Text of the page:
The center coin is a widows mite coin mounted in a sterling silver 7 inch bracelet. The bracelet is 6mm wide and weighs 21.25 grams.
The Widow’s Mite is the most fascinating of the New Testament coins. The "mite" or "pruta" was the smallest of the bronze coins in Jewish currency. These coins were frequently mentioned in the New Testament manuscripts as we can read, for example in Mark 12:41-44, "And He sat down over against the treasury, and beheld how the multitude cast money into the treasury; and many that were rich cast in much. And there came a poor widow, and she cast in two mites, which make a farthing. And he called unto him his disciples, and said unto them, Verily I say unto you, This poor widow cast in more than all they are casting into the treasury: for they did cast in of their superfluity; but she of her want did cast in all that she had, even all her living."
The smallest bronze coins in circulation at the time were the pruta coins of the Hasmonean (Maccabean) dynasty. The period of the Hasmoneans extended over some 130 years, from the Maccabean revolt in 167 B.C. until the murder of the last of the dynasty, Mattathias Antigonus, in 37 B.C. After the death of Antiochus IV Epiphanes in 163 B.C., the Seleucid dynasty of Syria began to decline, giving encouragement to the Hasmoneans in their ambition to renew the political independence of the Jewish people following the military successes of Judah Maccabee. It was Antiochus VII Sidites who, according to 1 Maccabees 15: 2-9, sent an epistle to Simeon, last of the Maccabee brothers and the first to achieve actual rule (142-135 B.C.), in which he specifically stated: "...I give thee leave also to coin money for thy country with thine own stamp...."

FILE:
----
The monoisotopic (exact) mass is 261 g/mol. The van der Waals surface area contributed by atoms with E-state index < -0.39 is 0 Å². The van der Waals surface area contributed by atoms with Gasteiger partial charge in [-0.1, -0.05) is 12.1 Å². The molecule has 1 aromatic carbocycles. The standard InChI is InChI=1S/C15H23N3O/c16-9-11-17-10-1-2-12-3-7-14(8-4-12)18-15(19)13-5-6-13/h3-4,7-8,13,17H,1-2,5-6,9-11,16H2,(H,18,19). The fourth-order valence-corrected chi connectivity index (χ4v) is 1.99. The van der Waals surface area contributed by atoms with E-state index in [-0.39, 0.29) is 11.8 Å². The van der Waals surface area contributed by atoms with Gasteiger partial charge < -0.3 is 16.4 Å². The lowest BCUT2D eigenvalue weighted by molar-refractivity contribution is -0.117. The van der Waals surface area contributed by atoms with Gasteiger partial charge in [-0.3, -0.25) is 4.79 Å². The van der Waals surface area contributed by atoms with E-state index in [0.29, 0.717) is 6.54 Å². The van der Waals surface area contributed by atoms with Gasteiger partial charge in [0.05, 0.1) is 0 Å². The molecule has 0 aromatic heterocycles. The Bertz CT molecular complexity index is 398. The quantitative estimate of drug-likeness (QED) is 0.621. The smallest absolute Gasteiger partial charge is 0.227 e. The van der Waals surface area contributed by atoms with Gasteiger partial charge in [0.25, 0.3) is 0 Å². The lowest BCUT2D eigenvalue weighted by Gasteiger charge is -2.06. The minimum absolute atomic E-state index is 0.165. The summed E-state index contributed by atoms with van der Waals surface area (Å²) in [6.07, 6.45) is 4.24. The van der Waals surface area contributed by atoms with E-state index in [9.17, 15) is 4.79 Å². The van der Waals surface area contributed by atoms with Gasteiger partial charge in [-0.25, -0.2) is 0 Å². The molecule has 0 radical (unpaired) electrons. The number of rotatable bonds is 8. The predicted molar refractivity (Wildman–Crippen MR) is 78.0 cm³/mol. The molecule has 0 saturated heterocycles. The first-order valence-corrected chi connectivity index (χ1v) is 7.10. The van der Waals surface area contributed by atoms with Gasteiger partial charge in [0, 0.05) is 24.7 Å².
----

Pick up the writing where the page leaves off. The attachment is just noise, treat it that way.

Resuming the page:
Thus the small pruta coins, which were to become famous for thousands of years, were struck in Jerusalem from the time of the earliest Maccabees, and by their successor, King Herod the Great
This ancient coin pendant comes in a velvet gift pouch and a certificate of authenticity.